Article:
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In the campaign of 1844, the Whig party had Henry Clay as their candidate and the Democrats had James Knox Polk. The key issues of this campaign were western expansion and the spread of slavery.

Polk favored the annexation of Texas, Clay opposed. The southerners felt that Clay wanted to stop the spread of slavery, so Clay lost to Polk. Thus making James Knox Polk the eleventh President of the United States.

James Knox Polk was born in Mecklenburg County, North Carolina on November 2, 1845. His Vice-President was George Dallas. Polk only served one term as President.

After the election, and Polk became President he focused his political program on the nations destiny to rule the North American continent. The belief was that it was inevitable that the United States government would control North America. Polk believed that the United States was on a devine mission and that one day the nation would create an empire for liberty, from New York all the way to California.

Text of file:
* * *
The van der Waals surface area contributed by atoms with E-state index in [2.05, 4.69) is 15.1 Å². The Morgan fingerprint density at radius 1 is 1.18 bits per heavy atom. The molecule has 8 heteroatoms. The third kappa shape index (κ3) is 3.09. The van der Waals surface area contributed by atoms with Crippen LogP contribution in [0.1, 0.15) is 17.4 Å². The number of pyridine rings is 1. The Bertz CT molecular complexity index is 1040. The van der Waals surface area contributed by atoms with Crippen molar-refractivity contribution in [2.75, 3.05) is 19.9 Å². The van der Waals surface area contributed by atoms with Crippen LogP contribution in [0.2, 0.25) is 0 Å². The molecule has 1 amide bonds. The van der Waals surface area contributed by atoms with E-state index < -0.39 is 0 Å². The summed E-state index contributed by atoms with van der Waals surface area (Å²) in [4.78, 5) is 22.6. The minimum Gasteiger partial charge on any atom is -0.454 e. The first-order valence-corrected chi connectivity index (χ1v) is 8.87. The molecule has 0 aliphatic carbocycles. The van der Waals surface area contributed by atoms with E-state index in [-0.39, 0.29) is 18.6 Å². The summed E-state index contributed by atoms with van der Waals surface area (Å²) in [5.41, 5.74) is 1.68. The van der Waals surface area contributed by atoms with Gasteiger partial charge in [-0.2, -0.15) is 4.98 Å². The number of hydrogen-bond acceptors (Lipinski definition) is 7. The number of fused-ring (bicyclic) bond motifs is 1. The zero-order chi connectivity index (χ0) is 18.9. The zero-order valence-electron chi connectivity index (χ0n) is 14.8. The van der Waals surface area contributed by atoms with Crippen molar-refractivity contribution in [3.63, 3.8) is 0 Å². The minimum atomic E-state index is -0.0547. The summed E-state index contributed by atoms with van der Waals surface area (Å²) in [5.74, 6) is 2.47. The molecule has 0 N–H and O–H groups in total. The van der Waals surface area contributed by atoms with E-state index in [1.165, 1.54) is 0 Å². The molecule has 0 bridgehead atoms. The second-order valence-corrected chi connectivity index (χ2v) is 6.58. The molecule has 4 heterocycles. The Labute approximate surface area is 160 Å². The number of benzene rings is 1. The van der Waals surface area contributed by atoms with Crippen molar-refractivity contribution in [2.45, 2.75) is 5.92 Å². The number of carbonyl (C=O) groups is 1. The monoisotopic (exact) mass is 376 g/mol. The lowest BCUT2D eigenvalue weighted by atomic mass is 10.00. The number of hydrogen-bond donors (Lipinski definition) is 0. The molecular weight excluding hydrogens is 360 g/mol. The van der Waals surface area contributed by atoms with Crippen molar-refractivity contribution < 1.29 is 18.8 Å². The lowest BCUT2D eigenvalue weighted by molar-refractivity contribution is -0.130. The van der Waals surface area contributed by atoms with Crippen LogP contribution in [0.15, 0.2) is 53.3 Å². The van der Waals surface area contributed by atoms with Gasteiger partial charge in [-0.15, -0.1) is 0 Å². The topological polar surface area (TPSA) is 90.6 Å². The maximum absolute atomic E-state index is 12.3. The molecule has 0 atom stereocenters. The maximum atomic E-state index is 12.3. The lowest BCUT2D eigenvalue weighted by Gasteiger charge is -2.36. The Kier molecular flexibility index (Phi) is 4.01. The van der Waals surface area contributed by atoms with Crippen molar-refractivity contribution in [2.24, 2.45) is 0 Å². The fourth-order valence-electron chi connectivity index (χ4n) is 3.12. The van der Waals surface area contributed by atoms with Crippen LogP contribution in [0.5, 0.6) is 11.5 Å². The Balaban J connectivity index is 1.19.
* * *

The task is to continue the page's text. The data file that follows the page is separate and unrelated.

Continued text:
Because the annexation of Texas was completed during Tyler’s last day of office, Polk turned his attention to the Oregon territory. Both the United States and Great Britain, had longtime claims to the Oregon Territory. Polk at first refused to negotiate with the British, he then soon realized he had no choice. As a result a new boundary was set at the forty-ninth parallel, giving the United States what is now Oregon and Washington.

After the settling of the dispute in the west, Polk turned his attention to the Mexican territory of southwest California. The Mexicans wanted no part of giving up these territories, so Polk asked for a declaration of war from Congress, it was granted. The Mexican War became the central political event of the Polk presidency.

During the 1844 campaign, Polk had promised if elected, he would serve only one term as president. He was a very popular president and with no doubt would have won the election of 1848. But, Polk was a man of his word and retired in 1849.